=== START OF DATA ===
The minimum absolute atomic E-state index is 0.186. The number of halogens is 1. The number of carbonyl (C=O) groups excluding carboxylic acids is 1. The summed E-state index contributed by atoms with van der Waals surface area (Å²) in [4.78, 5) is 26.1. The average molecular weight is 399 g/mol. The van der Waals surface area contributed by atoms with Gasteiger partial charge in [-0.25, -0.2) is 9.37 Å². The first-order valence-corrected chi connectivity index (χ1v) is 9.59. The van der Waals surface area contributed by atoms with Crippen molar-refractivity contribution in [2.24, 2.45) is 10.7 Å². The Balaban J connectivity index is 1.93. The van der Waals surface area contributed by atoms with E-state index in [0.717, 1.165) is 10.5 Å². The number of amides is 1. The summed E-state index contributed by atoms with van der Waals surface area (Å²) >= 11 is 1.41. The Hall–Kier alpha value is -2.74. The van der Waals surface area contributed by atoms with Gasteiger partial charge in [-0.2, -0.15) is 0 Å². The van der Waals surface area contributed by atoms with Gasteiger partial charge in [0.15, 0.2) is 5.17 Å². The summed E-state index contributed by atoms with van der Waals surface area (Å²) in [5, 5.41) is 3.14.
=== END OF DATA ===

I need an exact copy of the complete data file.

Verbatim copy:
The minimum absolute atomic E-state index is 0.186. The number of halogens is 1. The number of carbonyl (C=O) groups excluding carboxylic acids is 1. The summed E-state index contributed by atoms with van der Waals surface area (Å²) in [4.78, 5) is 26.1. The average molecular weight is 399 g/mol. The van der Waals surface area contributed by atoms with Gasteiger partial charge in [-0.25, -0.2) is 9.37 Å². The first-order valence-corrected chi connectivity index (χ1v) is 9.59. The van der Waals surface area contributed by atoms with Crippen molar-refractivity contribution in [2.24, 2.45) is 10.7 Å². The Balaban J connectivity index is 1.93. The van der Waals surface area contributed by atoms with E-state index in [0.717, 1.165) is 10.5 Å². The number of amides is 1. The summed E-state index contributed by atoms with van der Waals surface area (Å²) >= 11 is 1.41. The Hall–Kier alpha value is -2.74. The van der Waals surface area contributed by atoms with Gasteiger partial charge in [-0.2, -0.15) is 0 Å². The van der Waals surface area contributed by atoms with Gasteiger partial charge in [0.15, 0.2) is 5.17 Å². The summed E-state index contributed by atoms with van der Waals surface area (Å²) in [5, 5.41) is 3.14.